Cal Ripken Jr. and Tony Gwynn have each received an overwhelming amount of adulation in the past few months from the fans, the media, rival owners – even opposing teams – and rightly so. Between the two of them, they will comprise one of the most talented and magnanimous Hall of Fame classes when they are inducted five years from now.

Gwynn, with a career .338 batting average, nine batting titles and 3,000-plus hits, is one of the all time great hitters in Major League history, and he racked up five Gold Gloves to boot. Ripken is part of a select group of eight men – Aaron, Ruth, Mays, usial, Yazstremski, Murray, Winfield and Ripken, to post 400 home runs and 3,000 hits, and his 18 consecutive All Star selections are no slouch either. The mere mention of The Streak says all that there is to say about Ripken’s work ethic and commitment to his teammates.

Lots of guys can compile amazing statistics, though. Even Jose Canseco has Hall of Fame-caliber numbers, despite having what may be the only head-related defensive assist of a home run in Major League history. But Ripken and Gwynn were great not only because of what they did, but for who they were.

They are the last of a dying breed – the player who plays his whole career in one city, never gripes about his salary and just goes out and does his best every day. They were students of the game who took their jobs seriously, but never too seriously not to care about the fans. The unadulterated love-fest from fans and foes alike that has followed their retirement is evidence of what a joy it was to watch these men play this game the way it was meant to be played – with class, dignity and skill.

At the same time, however, on the same team as Gwynn, another all-time great is wrapping what will, we all hope, be the last season of his long and eventful career. That man of course, is Rickey Henderson, who has yet to definitively say whether he will attempt to play next year.

And while the baseball world has wrapped its collective arms around Ripken and Gwynn, hoping for one last memory, hardly anyone is sad to say goodbye to Henderson, who might just be the best of the three of them.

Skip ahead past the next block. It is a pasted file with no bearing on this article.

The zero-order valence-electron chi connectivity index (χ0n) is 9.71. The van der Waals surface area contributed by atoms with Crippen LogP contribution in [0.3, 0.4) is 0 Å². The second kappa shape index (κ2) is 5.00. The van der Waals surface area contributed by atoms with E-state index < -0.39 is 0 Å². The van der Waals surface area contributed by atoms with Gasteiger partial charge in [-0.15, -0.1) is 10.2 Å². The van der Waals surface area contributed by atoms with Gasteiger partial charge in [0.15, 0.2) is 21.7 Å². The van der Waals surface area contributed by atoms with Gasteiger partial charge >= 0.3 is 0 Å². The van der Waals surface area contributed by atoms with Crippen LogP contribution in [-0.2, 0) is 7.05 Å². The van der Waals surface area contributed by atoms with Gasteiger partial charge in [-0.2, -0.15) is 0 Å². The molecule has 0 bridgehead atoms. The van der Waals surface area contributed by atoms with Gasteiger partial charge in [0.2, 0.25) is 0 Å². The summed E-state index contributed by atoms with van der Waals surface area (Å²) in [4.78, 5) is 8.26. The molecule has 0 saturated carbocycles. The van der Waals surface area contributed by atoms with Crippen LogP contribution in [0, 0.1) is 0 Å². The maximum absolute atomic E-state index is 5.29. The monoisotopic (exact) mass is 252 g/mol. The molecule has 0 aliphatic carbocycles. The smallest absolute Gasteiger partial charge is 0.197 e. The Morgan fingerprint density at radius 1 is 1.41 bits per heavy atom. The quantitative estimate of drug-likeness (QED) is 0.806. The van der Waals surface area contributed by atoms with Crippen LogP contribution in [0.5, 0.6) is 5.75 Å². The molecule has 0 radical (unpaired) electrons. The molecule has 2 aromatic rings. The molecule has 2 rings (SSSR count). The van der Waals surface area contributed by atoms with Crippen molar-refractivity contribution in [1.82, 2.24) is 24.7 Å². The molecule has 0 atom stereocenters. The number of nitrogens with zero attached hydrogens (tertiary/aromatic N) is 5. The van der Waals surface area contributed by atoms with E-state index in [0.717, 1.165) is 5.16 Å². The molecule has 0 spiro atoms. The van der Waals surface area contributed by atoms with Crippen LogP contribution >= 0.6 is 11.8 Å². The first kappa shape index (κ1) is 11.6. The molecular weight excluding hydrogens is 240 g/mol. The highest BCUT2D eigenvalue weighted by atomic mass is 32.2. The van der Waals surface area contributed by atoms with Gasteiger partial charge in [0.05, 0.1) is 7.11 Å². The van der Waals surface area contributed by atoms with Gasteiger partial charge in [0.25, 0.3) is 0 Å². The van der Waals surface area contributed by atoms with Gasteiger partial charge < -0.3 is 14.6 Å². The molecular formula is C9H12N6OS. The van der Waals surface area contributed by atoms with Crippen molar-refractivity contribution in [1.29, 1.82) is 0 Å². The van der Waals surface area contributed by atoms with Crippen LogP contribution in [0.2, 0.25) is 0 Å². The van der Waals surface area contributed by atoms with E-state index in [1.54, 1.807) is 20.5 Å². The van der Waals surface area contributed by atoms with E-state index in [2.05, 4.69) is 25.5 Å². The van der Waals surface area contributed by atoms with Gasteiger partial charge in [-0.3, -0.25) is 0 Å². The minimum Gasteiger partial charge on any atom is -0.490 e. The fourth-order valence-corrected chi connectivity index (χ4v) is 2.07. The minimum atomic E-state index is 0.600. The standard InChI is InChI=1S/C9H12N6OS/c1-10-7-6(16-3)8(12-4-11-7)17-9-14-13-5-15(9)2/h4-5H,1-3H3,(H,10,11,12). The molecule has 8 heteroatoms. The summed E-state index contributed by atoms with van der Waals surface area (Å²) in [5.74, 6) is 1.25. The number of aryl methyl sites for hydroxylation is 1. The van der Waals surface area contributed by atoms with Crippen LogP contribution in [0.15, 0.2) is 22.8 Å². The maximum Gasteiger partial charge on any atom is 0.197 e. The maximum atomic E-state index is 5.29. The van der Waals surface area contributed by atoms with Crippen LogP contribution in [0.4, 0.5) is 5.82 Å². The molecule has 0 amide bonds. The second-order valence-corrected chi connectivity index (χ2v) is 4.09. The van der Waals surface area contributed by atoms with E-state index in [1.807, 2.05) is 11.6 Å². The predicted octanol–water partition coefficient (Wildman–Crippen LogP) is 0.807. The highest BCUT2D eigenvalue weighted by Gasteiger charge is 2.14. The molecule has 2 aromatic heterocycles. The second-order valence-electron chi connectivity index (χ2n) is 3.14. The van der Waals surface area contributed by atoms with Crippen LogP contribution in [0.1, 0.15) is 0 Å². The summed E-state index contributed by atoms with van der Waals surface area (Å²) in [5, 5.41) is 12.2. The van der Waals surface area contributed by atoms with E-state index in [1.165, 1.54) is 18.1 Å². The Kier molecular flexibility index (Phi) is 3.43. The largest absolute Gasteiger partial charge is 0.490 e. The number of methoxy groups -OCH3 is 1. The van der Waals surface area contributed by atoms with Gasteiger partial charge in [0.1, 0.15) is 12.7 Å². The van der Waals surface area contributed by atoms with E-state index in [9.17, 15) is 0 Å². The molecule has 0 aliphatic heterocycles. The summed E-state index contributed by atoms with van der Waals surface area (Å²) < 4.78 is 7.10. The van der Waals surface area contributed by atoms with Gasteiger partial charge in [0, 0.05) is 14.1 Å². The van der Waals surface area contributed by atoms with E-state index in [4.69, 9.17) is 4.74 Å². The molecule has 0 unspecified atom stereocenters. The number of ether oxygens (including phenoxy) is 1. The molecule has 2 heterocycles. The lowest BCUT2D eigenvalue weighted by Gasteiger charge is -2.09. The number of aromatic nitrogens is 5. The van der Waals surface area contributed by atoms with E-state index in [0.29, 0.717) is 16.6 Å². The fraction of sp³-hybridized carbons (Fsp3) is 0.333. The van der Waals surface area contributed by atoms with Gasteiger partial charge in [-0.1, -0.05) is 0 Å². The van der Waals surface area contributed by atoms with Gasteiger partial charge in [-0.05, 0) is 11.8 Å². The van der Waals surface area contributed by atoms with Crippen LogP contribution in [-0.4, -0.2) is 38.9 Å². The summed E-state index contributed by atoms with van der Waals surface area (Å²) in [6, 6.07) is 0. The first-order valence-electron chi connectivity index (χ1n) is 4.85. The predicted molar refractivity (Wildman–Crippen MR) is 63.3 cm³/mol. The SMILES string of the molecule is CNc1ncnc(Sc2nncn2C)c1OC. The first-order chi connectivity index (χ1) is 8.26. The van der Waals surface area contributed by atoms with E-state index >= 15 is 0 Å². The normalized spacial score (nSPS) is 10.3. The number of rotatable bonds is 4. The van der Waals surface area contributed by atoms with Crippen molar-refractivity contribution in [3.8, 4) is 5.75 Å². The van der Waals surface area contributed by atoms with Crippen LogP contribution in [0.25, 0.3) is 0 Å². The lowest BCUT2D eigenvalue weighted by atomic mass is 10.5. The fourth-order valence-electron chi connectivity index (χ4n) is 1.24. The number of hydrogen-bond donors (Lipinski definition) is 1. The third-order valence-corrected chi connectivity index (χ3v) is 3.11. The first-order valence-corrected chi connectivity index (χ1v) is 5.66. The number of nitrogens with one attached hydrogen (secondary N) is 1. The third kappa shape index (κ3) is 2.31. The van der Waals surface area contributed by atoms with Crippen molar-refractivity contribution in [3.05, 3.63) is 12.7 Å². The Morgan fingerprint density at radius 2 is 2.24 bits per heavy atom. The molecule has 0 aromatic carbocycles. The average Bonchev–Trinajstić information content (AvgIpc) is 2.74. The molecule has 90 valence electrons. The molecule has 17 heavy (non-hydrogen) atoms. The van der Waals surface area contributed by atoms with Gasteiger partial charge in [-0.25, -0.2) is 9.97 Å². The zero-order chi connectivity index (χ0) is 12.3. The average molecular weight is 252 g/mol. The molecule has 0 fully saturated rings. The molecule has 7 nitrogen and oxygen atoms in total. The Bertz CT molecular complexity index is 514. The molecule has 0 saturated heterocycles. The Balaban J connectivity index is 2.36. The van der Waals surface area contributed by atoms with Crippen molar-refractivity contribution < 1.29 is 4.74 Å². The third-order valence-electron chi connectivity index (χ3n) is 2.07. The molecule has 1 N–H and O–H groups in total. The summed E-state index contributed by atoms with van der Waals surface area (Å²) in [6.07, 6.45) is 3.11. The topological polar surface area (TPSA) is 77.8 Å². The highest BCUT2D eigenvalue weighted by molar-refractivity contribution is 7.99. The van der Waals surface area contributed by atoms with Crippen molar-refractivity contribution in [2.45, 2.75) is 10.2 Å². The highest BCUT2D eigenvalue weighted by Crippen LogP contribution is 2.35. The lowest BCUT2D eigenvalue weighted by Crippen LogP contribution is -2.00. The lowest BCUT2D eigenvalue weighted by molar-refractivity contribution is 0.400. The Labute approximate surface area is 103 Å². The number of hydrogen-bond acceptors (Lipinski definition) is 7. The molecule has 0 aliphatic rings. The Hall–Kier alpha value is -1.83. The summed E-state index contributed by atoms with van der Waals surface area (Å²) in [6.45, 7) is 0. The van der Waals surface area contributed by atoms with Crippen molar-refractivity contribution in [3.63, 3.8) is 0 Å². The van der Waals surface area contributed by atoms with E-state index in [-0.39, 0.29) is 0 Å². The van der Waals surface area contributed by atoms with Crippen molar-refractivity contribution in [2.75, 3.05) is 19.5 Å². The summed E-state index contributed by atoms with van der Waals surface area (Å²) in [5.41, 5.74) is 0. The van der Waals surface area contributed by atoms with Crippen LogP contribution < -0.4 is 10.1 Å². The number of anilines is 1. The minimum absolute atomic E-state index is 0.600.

I’m glad, too, because he doesn’t deserve anything close to the praises being lauded on Gwynn or Ripken.

On the field, Henderson has to be considered among the absolute all-time greats. He is the undisputed greatest leadoff hitter of all time. Both his single-season and career stolen base records are completely untouchable. He is the all time leader in walks. This week, he tied the all-time runs scored in Major League history. If getting to third base without any help from the rest of your team were a category, you can bet he’d have that one by an unbeatable margin, too.

Off the field, he has to be considered one of the all-time chumps. If Gwynn and Ripken represented the best of what a baseball player could be, Henderson represented the worst. Throughout his entire career, he was a mercenary, a hired gun who hopped from team to team and city to city, intent only on padding his wallet and his statistics. He never bothered to become close to any of his teammates. During the climax of one of the most exciting games in playoff history, while the Mets and Braves were finishing up a 15-inning game, he and fellow-parasite Bobby Bonilla were playing cards in the locker room.

It’s no small wonder he didn’t part ways with any of his teams on good terms.

While Cal and Tony played the game for its own sake and shunned so many of the benefits – fame and glory – that accompanied it, Rickey used the game as a means to feed his own enormous ego and to become a celebrity. They were celebrated precisely because they did not ask to be; he was reviled because he did.

So, Rickey, if you’re wondering why teams aren’t commemorating your magnificent career, maybe it’s because no one wants to remember that you played for them. If you’re wondering why the fans aren’t coming out in droves to catch one last glimpse of your magical stride, maybe it’s because they are treating you the way you treated them throughout your career, with utter disregard.

Enjoy your retirement, Rickey. I know I will.

Tim Sullivan can be reached at

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